Attribute-based Access Control (ABAC)
What is attribute-based access control?
Attribute-based access control (ABAC) is an authentication model that assesses attributes (or characteristics) instead of roles to verify access. ABAC aims to protect objects such as network devices, data, and IT resources from unauthorized users and actions—those that don’t align with “approved” characteristics as outlined by an organization’s security policies.
ABAC rose to fame as a form of logical access control in the past decade and evolved from simple access control lists and role-based access control (RBAC). As part of a project to assist federal organizations in improving their access control architectures, the Federal Chief Information Officers Council authorized ABAC in 2011. ABAC is the suggested model for organizations to share information securely.
This post will delve into greater depth to analyze how attribute-based access control works and how adopting ABAC could benefit your organization.
What is Attribute Based Access Control used for?
Attribute Based Access Control aims to protect objects such as data, network devices, and IT resources from unauthorized users and actions—those that don’t align with “approved” characteristics as outlined by an organization’s security policies.
In traditional access control models, such as role-based access control (RBAC), access decisions are typically based on the user’s role or group membership. ABAC, on the other hand, considers a wider range of attributes that can include not only the user’s role but also their personal attributes, environmental factors, resource characteristics, and more.
In ABAC, access control decisions are made by evaluating a set of policies that define the relationships between attributes and permissions. These policies are typically expressed in a logical language and can be quite flexible and expressive. The attributes used in ABAC can include various pieces of information such as user attributes (e.g., job title, department, location), environmental attributes (e.g., time of day, network location), and resource attributes (e.g., sensitivity, classification).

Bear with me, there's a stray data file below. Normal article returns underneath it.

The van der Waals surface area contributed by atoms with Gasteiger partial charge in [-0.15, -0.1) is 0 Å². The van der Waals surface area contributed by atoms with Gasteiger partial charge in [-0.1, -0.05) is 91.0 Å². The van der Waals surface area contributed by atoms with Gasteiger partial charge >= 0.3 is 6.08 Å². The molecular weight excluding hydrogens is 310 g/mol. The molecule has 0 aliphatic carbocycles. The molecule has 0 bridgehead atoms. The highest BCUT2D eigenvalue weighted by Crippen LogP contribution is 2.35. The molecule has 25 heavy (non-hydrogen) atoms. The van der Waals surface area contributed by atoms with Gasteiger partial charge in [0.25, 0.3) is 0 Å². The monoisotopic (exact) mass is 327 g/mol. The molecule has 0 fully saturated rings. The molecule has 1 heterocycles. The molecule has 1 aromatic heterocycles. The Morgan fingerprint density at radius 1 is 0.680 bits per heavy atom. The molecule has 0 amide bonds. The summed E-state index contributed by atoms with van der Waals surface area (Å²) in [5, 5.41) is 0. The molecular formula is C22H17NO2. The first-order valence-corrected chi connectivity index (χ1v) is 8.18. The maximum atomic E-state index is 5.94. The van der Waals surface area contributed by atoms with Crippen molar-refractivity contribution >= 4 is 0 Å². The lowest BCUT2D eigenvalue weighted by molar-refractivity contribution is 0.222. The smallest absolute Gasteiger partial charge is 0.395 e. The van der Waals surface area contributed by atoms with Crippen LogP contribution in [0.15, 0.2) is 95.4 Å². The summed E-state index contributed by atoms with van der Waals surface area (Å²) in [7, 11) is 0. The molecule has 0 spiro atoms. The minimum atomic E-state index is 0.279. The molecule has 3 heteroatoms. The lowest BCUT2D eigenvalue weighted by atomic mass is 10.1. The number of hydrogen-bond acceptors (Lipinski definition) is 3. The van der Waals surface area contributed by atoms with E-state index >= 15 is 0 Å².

The main advantages of ABAC include:
1. Fine-grained access control: ABAC allows for more granular control over access permissions by considering a broader range of attributes. This enables organizations to define access policies that are more closely aligned with their specific security and business requirements.
2. Dynamic access control: ABAC can support dynamic access control decisions based on real-time attribute values. For example, access can be granted or denied based on the user’s current location, the sensitivity of the requested resource, or the time of day.
3. Policy-based administration: ABAC policies are typically defined and managed separately from the underlying systems and applications. This allows for centralized administration and easier policy updates, making it more flexible and scalable in large and complex environments.
4. Adaptability: ABAC can adapt to changing business requirements and evolving security needs. As attributes and policies can be easily modified or extended, ABAC provides flexibility in managing access control as the organization grows or its requirements change.
Overall, Attribute-Based Access Control offers a more flexible and fine-grained approach to access control by considering multiple attributes in access decisions, enabling organizations to implement more dynamic and adaptable security policies.
Where is ABAC used?
Applications. The model of ABAC can be applied at any level of the enterprise infrastructure or technology stack. For example, an organization can use ABAC at the firewall, server, application, database, and data layer.
How do you implement attribute-based access control?
Here is how AWS ABAC works:
– It uses attributes as tags and attaches them to IAM resources and entities such as roles and users.
– Create a single or a set of ABAC policies to comply with IAM principles.
– Configure AWS ABAC policies to conduct operations when a principal’s tag matches a resource tag.
What are the advantages of ABAC over RBAC?
In most cases, ABAC has plenty more control variables than RBAC. Since ABAC can control security and access on a fine-grained basis, it’s mainly implemented to reduce risks arising from unauthorized access.
What is the difference between PBAC and ABAC?